10 Songs, 1 Hour 31 Minutes

EDITORS’ NOTES

Fabiola Kim turns her attention to three European violin concertos, all written in 1939 as the world was plunged into war. Karl Amadeus Hartmann’s Concerto funèbre most obviously reflects the conflict that had started to rage with music of real anguish. It’s Hartmann’s masterpiece and receives a very fine performance. Bartók’s Violin Concerto No. 2 is one of its composer’s greatest works and its ambition is superbly acknowledged in a reading of genuine power. William Walton’s more obviously songful concerto has its moments of darkness though the overall mood is one of lyricism. Edusei gives fine support to his accomplished soloist.

EDITORS’ NOTES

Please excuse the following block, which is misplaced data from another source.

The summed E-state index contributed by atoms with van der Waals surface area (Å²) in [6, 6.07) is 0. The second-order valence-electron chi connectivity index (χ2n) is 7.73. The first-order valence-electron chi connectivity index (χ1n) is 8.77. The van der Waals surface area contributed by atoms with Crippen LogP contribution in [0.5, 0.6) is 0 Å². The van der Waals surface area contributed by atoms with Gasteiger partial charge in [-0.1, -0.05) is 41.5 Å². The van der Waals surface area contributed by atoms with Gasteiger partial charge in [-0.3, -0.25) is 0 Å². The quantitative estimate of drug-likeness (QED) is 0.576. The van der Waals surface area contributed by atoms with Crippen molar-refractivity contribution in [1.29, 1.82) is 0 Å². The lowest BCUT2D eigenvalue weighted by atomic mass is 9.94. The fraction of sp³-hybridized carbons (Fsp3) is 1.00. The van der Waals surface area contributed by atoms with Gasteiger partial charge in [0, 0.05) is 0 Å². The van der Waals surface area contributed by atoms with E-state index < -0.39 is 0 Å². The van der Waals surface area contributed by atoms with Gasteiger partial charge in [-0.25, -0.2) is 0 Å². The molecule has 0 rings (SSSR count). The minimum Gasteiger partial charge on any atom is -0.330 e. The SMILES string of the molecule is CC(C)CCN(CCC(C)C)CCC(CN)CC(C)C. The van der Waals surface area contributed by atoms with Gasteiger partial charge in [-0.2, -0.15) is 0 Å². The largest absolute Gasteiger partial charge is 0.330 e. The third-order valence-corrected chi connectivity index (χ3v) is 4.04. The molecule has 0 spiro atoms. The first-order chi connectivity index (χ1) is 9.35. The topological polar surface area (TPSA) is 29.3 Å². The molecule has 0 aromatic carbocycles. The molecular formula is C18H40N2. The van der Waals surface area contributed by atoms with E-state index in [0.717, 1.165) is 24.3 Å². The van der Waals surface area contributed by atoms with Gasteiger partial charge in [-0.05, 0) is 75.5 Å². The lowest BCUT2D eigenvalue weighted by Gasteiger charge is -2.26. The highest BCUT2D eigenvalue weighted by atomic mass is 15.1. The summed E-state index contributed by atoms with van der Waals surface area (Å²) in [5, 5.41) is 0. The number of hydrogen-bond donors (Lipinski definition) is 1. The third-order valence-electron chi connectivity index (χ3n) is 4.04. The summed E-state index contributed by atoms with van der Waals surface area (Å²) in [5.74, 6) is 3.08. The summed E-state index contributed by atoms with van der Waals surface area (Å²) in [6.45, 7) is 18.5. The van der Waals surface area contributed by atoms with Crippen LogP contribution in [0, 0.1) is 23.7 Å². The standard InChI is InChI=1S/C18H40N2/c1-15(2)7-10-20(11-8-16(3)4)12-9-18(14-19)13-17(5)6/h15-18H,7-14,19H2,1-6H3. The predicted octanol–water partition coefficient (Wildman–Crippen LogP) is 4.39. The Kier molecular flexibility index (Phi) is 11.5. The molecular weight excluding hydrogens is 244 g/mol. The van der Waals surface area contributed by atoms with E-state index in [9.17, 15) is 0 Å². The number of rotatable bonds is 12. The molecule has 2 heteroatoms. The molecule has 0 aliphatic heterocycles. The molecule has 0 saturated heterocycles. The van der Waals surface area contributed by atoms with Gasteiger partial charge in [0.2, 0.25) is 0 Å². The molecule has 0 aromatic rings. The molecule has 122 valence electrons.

Fabiola Kim turns her attention to three European violin concertos, all written in 1939 as the world was plunged into war. Karl Amadeus Hartmann’s Concerto funèbre most obviously reflects the conflict that had started to rage with music of real anguish. It’s Hartmann’s masterpiece and receives a very fine performance. Bartók’s Violin Concerto No. 2 is one of its composer’s greatest works and its ambition is superbly acknowledged in a reading of genuine power. William Walton’s more obviously songful concerto has its moments of darkness though the overall mood is one of lyricism. Edusei gives fine support to his accomplished soloist.

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